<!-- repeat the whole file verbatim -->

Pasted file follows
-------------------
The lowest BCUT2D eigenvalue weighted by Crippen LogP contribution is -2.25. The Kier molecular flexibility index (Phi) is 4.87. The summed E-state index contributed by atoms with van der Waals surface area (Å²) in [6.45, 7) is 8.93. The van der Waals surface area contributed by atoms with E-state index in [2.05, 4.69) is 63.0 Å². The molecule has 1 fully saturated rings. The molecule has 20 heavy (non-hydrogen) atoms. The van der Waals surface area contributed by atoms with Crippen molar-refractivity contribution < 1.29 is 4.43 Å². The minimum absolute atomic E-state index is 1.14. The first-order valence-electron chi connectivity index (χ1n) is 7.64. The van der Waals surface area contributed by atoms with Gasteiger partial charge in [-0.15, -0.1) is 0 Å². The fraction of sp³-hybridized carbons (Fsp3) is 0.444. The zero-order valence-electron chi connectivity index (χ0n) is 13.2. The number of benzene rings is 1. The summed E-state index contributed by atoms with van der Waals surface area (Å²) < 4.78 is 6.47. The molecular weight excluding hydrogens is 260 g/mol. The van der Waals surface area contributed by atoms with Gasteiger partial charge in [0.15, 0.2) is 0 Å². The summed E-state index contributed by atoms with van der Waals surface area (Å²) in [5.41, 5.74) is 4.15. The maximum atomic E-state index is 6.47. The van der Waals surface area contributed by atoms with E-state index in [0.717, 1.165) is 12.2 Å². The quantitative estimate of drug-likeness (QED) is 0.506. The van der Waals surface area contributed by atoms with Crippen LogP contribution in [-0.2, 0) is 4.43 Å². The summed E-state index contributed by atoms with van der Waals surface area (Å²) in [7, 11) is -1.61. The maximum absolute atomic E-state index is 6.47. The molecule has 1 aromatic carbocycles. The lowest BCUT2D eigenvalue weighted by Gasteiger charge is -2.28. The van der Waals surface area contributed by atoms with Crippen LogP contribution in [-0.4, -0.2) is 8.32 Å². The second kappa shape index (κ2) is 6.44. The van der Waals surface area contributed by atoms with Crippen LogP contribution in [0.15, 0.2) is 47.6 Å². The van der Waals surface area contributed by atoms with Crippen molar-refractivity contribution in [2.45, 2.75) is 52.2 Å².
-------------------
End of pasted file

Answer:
The lowest BCUT2D eigenvalue weighted by Crippen LogP contribution is -2.25. The Kier molecular flexibility index (Phi) is 4.87. The summed E-state index contributed by atoms with van der Waals surface area (Å²) in [6.45, 7) is 8.93. The van der Waals surface area contributed by atoms with E-state index in [2.05, 4.69) is 63.0 Å². The molecule has 1 fully saturated rings. The molecule has 20 heavy (non-hydrogen) atoms. The van der Waals surface area contributed by atoms with Crippen molar-refractivity contribution < 1.29 is 4.43 Å². The minimum absolute atomic E-state index is 1.14. The first-order valence-electron chi connectivity index (χ1n) is 7.64. The van der Waals surface area contributed by atoms with Gasteiger partial charge in [-0.15, -0.1) is 0 Å². The fraction of sp³-hybridized carbons (Fsp3) is 0.444. The zero-order valence-electron chi connectivity index (χ0n) is 13.2. The number of benzene rings is 1. The summed E-state index contributed by atoms with van der Waals surface area (Å²) < 4.78 is 6.47. The molecular weight excluding hydrogens is 260 g/mol. The van der Waals surface area contributed by atoms with Gasteiger partial charge in [0.15, 0.2) is 0 Å². The summed E-state index contributed by atoms with van der Waals surface area (Å²) in [5.41, 5.74) is 4.15. The maximum atomic E-state index is 6.47. The van der Waals surface area contributed by atoms with E-state index in [0.717, 1.165) is 12.2 Å². The quantitative estimate of drug-likeness (QED) is 0.506. The van der Waals surface area contributed by atoms with Crippen LogP contribution in [-0.2, 0) is 4.43 Å². The summed E-state index contributed by atoms with van der Waals surface area (Å²) in [7, 11) is -1.61. The maximum absolute atomic E-state index is 6.47. The molecule has 1 aromatic carbocycles. The lowest BCUT2D eigenvalue weighted by Gasteiger charge is -2.28. The van der Waals surface area contributed by atoms with Crippen LogP contribution in [-0.4, -0.2) is 8.32 Å². The second kappa shape index (κ2) is 6.44. The van der Waals surface area contributed by atoms with Crippen LogP contribution in [0.15, 0.2) is 47.6 Å². The van der Waals surface area contributed by atoms with Crippen molar-refractivity contribution in [2.45, 2.75) is 52.2 Å².